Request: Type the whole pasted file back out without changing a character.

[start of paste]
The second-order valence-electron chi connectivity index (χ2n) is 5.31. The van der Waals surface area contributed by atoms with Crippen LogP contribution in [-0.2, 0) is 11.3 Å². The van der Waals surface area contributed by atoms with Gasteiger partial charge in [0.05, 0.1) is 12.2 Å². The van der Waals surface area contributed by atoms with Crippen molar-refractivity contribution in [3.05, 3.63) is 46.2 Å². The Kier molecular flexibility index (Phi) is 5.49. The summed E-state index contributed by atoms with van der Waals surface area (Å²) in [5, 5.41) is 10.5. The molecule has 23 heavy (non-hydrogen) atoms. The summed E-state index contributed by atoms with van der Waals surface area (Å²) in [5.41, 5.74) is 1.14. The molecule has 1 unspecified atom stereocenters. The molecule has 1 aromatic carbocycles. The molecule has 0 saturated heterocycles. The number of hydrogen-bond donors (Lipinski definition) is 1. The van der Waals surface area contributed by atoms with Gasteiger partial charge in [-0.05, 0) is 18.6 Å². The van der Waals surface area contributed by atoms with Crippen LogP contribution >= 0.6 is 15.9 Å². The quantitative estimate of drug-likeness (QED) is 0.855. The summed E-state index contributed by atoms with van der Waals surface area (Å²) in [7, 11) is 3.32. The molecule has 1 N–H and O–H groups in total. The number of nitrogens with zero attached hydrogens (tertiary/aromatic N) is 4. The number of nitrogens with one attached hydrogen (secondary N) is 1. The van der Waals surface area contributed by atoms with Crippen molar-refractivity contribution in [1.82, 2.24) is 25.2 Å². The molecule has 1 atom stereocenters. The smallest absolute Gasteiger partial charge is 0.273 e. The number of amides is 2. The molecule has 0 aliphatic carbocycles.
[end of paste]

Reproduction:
The second-order valence-electron chi connectivity index (χ2n) is 5.31. The van der Waals surface area contributed by atoms with Crippen LogP contribution in [-0.2, 0) is 11.3 Å². The van der Waals surface area contributed by atoms with Gasteiger partial charge in [0.05, 0.1) is 12.2 Å². The van der Waals surface area contributed by atoms with Crippen molar-refractivity contribution in [3.05, 3.63) is 46.2 Å². The Kier molecular flexibility index (Phi) is 5.49. The summed E-state index contributed by atoms with van der Waals surface area (Å²) in [5, 5.41) is 10.5. The molecule has 23 heavy (non-hydrogen) atoms. The summed E-state index contributed by atoms with van der Waals surface area (Å²) in [5.41, 5.74) is 1.14. The molecule has 1 unspecified atom stereocenters. The molecule has 1 aromatic carbocycles. The molecule has 0 saturated heterocycles. The number of hydrogen-bond donors (Lipinski definition) is 1. The van der Waals surface area contributed by atoms with Gasteiger partial charge in [-0.05, 0) is 18.6 Å². The van der Waals surface area contributed by atoms with Crippen LogP contribution >= 0.6 is 15.9 Å². The quantitative estimate of drug-likeness (QED) is 0.855. The summed E-state index contributed by atoms with van der Waals surface area (Å²) in [7, 11) is 3.32. The molecule has 1 N–H and O–H groups in total. The number of nitrogens with zero attached hydrogens (tertiary/aromatic N) is 4. The number of nitrogens with one attached hydrogen (secondary N) is 1. The van der Waals surface area contributed by atoms with Crippen molar-refractivity contribution in [1.82, 2.24) is 25.2 Å². The molecule has 1 atom stereocenters. The smallest absolute Gasteiger partial charge is 0.273 e. The number of amides is 2. The molecule has 0 aliphatic carbocycles.